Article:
Catriona McPherson: A Deadly Measure of Brimstone Sunday, Nov 30 2014 

Deadly Measure
Auntie M loves the cover art of Catriona McPherson’s newest Dandy Gilver Scottish mystery, A Deadly Measure of Brimstone. The strong series, among other awards, won the Bruce Alexander Memorial Historical Mystery Award in 2013 and 2014.

But she liked the inside even more, as Dandy moves her two sons and husband, all recovering from a bout of the nasty chest illnesses which reach to the staff, to the spa town of Moffat to recuperate. Dandy has her own agenda to install central heating when the family is gone, and has neglected to mention this to her husband, Hugh.

Of course, with Dandy it’s never that simple. She and her partner Alec agree to take on a case to investigate the death of a woman who died suddenly at Laidlaw’s Hydropathic Establishment. Mrs. Addie’s grown children have written to ask Gilver and Osborne to look into their mother’s death, termed heart failue, which her children insist was not Mrs. Addie’s health issue before this visit.

It seems fairly simple: have Hugh and the boys treated and give them time to recover whilst investigating the death. Even aging dog Bunty comes along for the trip. But nothing is ever that straightforward with Dandy,
who soon finds herself disrobing to take saunas, cold baths, and salt rub massages all in the name of finding the evidence they seek.

With Alec also at the Hydro, the duo will find spirits, mediums, an even an after-hours establishment at the Hydro, run by Dr. Dorothea Laidlaw and her brother Thomas, who inherited the spa from their father.

McPherson gets the period details just right, from clothing and manners to the way people spoke in 1929. And Dandy’s humorous and slightly irreverent thoughts are on full display, as when Dandy and Alec endeavor to describe Mrs. Addie: “Thrashing out a description which honored her memory – one could not simply say she looked like a piglet in tweeds …”

Great fun that encapsulates the bygone Golden Age era from this award-winning author.

Cold, Cold Sea by Linda Huber Sunday, Nov 23 2014 

Please welcome guest Linda Huber, a Scot who lives in Switzerland (big sigh here) who will describe the impetus for her book THE COLD COLD SEA: TCCS3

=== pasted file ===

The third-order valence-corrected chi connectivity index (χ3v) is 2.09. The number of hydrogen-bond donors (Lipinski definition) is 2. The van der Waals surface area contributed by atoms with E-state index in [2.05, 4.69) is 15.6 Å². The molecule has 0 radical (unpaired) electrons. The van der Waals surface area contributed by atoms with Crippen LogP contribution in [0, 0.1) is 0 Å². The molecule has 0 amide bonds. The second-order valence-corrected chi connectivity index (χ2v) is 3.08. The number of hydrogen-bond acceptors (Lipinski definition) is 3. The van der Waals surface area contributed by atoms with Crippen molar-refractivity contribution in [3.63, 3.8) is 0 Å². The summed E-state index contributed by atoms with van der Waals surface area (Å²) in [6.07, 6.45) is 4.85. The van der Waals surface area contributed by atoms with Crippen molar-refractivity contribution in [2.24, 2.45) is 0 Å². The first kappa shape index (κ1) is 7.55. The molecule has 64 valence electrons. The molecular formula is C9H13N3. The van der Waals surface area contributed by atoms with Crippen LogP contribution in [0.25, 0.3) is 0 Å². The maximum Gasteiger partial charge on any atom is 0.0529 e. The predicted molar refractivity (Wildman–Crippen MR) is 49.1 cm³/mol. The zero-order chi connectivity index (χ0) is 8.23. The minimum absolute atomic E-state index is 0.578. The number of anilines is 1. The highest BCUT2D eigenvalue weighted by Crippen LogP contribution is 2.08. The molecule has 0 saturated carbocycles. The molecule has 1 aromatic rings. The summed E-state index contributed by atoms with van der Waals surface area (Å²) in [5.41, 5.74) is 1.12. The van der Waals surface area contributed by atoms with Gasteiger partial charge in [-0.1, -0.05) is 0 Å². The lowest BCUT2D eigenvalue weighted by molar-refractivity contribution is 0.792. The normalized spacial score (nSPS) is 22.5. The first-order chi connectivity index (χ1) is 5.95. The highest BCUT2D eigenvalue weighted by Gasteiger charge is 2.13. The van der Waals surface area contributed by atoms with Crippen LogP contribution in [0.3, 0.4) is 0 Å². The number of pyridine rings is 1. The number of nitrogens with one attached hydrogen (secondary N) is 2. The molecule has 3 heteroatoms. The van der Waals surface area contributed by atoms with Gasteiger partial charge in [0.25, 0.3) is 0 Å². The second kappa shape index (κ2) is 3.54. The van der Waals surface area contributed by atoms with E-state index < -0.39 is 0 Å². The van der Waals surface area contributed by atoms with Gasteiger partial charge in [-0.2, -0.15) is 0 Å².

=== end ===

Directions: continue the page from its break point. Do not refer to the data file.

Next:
Tale of Two Families

Family is such a big part of everyone’s life. My own family spans two countries now; Scotland, where I grew up, and Switzerland, where I’ve lived for the past twenty-odd years.

Living as I do between two cultures has certainly enriched my writing, but it was a family event that inspired my second book, The Cold Cold Sea, which tells how a (fictional) family cope after the death of a child. My Scottish roots have always been important to me. In the late 90s I began to research my family tree, and found something that shook me to the core. These were the pre-Internet days and I had sent charts of various family groups to all the relations I could find, asking them to fill my gaps with as much detail as they could.

One distant cousin returned hers having added a child to an aunt’s family – a girl who died in the 1940s, aged just eleven. Beside the child’s dates she had written two words – Agnes drowned. I was horrified to think that this little girl had lived her short life in a branch of my own family – and I had never heard of her. We discovered later that she had drowned in an indoor swimming pool in Glasgow.

I began to wonder – how do parents cope with such a tragedy in their lives? What do they do to get over their loss? How is the relationship affected? And the siblings of the dead child?

Then I thought – what if they don’t cope, these bereaved parents? What if this new, terrible reality in their lives is so unbearable that they have to change it? And of course, you can’t change reality. Or can you? And that was the start of The Cold Cold Sea.

Website: Huber/e/B00CN7BB0Q/ref=sr_ntt_srch_lnk_1?qid=1414345217&sr=1-1
Linda Huber grew up in Glasgow, Scotland, where she trained as a physiotherapist. She spent the next ten years working with neurological patients and handicapped children, firstly in Glasgow and then in Switzerland. During this time she learned that different people have different ways of dealing with stressful events in their lives, and this knowledge still helps her today in her writing.

Linda now lives in Arbon, Switzerland, where she works as a language teacher at a school in a medieval castle on the banks of Lake Constance. The Paradise Trees is her debut novel and was published by Legend Press in 2013. Her second Legend Press book, The Cold Cold Sea, was published in August 2014. She has also had over 50 short stories and articles published in women’s magazines.
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D. E. Ireland: Wouldn’t It Be Deadly? Thursday, Nov 20 2014